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Mexico: Celebrating Day of the Dead

Day of the Dead is a special and mystical season that Mexicans celebrate every year. But what exactly happens on this date? Why is this holiday so important for Mexican families?

Chase Buckner wrote a post on “Day of the Dead in Mexico” in Journey Mexico: The Blog:

Day of the Dead, or Dia de los Muertos, is an often misunderstood holiday celebrated in Mexico. While, technically speaking, the actual Day of the Dead is November 2nd, the tradition has evolved to also include October 31st and November 1st as well.

November 1st is traditionally referred to as Dia de los Angelitos (Day of the Little Angels) in Mexico and is the day to honor infants and children who have died. November 2nd is the actual Dia de los Muertos when families honor adults whom they have lost. It is believed that on these days, the souls of the deceased return to earth to be with their families and loved ones.

Chase Buckner goes on to name some of the elements that are used in this celebration:

It is important to note that the celebrations for these holidays, especially for Dia de los Angelitos and Dia de los Muertos, vary widely throughout the different regions of Mexico. In some areas, the cemetery plays a larger role in celebrations than in others where the home is the center of celebrations where alters and shrines are built. The favorite food and beverage of the deceased are often taken to graves and alters to honor the dead and in some regions, people celebrate the loss of children by hosting dinners consisting of specific foods and sweets.

Buckner concludes by writing about other significant components of the holiday, such as La Catrina and the Calaveritas, among others:

The mood of these holidays will also vary from grievance to humorous are relatives reminisce about funny events and anecdotes of the deceased. One of Mexico’s most prominent symbols of Dia de los Muertos, the Catrina figures (little statues of skeletons dressed in formal clothing), began from a printed parody poking fun at an upper class Mexican female, and there is another tradition where people write short poems called calaveras (“skulls”), which are mocking epitaphs poking fun at the quirky habits or funny events of the deceased and their past.

La Calavera Catrina ("The Elegant Skull") image by Wikimedia Commons user Tomascastelazo used under a Creative Commons Attribution-Share Alike 3.0 Unported, 2.0 Generic license."

It is very common for Mexican families to built their own altars or small shrines in their homes, as they believe that the soul of their beloved deceased will come that night and take the essence away from the things they place in the altar. Judy King in Mexconnect explains the significance of the objects that are included in the altars:

Four candles are placed on the top level to represent the cardinal directions. A candle is lit for each dead family member, and one extra so that no one is left out. The candles, which represent hope and faith, burn during the night, so that there is no darkness …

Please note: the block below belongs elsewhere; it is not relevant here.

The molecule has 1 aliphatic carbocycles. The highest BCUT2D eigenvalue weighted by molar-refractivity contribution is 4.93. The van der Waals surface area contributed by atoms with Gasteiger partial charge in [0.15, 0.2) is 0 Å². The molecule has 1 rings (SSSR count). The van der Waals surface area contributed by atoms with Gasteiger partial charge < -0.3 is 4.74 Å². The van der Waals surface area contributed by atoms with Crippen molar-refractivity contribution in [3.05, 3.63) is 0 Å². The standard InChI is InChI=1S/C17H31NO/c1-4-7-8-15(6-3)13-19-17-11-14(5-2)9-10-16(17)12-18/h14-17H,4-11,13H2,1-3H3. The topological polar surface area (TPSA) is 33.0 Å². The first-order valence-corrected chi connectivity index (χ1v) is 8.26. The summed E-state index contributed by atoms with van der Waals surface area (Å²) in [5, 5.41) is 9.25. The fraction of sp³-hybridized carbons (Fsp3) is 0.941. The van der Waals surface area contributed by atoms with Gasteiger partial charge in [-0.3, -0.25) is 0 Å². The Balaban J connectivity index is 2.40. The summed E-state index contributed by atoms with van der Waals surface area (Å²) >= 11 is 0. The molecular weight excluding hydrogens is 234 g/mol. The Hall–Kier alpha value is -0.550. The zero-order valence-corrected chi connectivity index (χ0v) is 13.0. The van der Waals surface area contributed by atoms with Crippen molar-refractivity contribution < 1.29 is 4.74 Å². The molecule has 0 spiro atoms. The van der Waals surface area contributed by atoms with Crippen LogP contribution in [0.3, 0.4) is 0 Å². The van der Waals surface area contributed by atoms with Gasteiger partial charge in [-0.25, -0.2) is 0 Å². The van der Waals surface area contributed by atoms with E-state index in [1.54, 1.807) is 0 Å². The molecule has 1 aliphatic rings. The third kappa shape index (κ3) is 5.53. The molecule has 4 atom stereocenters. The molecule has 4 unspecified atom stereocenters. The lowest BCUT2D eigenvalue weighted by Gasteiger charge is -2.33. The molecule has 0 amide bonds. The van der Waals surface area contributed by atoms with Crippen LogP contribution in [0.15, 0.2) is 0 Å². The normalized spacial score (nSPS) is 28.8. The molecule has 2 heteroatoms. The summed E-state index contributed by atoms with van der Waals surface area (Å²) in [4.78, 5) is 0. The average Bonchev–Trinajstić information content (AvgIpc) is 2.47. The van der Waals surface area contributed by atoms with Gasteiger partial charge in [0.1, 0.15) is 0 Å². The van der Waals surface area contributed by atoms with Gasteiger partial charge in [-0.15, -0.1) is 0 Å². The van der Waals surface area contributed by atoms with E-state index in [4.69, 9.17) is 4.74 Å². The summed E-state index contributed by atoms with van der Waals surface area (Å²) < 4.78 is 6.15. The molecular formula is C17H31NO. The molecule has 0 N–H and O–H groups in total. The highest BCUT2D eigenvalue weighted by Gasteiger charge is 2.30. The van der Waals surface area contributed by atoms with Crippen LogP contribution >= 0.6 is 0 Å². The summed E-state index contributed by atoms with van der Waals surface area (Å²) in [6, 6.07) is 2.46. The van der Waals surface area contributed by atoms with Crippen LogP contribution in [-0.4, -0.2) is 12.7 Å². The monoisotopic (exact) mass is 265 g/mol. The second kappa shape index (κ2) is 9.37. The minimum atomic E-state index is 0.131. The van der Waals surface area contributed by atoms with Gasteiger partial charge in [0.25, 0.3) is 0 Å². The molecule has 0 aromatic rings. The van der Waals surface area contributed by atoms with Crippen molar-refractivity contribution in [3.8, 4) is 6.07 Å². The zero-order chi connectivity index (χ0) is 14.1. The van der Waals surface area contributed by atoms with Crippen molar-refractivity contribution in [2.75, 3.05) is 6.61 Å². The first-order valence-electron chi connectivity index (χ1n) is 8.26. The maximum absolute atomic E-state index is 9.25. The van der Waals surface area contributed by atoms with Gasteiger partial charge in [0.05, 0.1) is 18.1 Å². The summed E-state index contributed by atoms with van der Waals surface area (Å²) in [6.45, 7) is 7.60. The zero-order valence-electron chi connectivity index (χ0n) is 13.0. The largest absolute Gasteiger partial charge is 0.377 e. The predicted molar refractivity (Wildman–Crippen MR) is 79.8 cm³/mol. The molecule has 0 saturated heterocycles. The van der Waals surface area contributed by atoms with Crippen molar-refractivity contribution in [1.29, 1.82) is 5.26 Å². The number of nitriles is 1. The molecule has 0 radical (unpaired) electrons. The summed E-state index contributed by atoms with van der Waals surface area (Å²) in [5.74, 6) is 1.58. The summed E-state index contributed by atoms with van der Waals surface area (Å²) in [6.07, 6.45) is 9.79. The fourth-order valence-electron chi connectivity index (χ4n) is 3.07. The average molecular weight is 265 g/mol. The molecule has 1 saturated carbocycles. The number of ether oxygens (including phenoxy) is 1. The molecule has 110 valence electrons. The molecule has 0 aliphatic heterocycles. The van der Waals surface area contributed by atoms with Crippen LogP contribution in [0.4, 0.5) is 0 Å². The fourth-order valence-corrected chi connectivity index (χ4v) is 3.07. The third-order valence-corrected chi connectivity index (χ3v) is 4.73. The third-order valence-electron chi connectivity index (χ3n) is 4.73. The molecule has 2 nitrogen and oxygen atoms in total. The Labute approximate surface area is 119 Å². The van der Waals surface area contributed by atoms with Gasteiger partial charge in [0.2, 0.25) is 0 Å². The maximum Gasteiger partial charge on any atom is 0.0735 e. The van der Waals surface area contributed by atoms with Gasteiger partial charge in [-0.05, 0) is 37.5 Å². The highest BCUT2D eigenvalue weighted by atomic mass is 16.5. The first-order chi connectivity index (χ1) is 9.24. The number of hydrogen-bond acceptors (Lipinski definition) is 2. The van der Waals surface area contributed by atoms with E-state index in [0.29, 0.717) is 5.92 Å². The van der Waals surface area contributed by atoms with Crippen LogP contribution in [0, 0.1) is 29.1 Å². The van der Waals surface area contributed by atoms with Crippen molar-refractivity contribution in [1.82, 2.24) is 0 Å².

While most altars are laden with the favorite foods, sweets, drinks, and harvest fruits of each family spirit, even the most basic altar includes these basic needs:

  • WATER to quench the thirst and for purification
  • SALT to season the food and for purification
  • BREAD to represent the food needed for survival

A washbasin, soap, towel, mirror and comb are placed nearby so the spirits can clean up when they return.

The hand crafted skeletons, Calaveras are funny and friendly rather than frightening or spooky. They represent the beloved dead ones, their occupations and hobbies. As they are placed on the altar, the delightful skeleton figures bring back fond memories and cause the grieving ones to smile. The figures with the smells of favorite foods, help the spirits find the right house.

Blogger Gin Hindew 110 from the blog De La Tierra al Cielo [es] explains what these altars represent:

El altar es un lugar especial, algo sagrado en medio de nuestra casa, es el recuerdo de nuestros muertos, la forma física de nuestra tradición, es algo que se les enseña a los niños para que no olviden, algo que acerca a nuestros ancianos con sus recuerdos, el altar es nuestra forma de ser parte de algo mas, no es porque tenga flores ni porque tenga comida, es porque nosotros lo hemos puesto ahí, nosotros queremos recordar, queremos pensar que nuestros muertos nos acompañan

The altar is a special place, something sacred in the midst of our home, it is the memory of our dead, the physical form of our tradition, it is something that teaches children not to forget, something that brings our elderly closer to their memories, the altar is our way of being part of something else, not because it has flowers or food, it is because we have put it there, we want to remember, we think that our beloved ones that are dead are with us.

In a city near Mexico City, called Toluca, the Alfeñique fair takes place every year; vendors sell traditional sugar skulls, as well as a big variety of seasonal homemade candy. The blog One Lucky Life, shows pictures of some traditional Day of the Dead candy:

Decorated sugar skulls. Image by author, Andrea Arzaba

Traditional milk and fruit candy of the season. Image by author, Andrea Arzaba

Smiley Skull. Image by author, Andrea Arzaba

Chocolate Catrinas. Image by author, Andrea Arzaba

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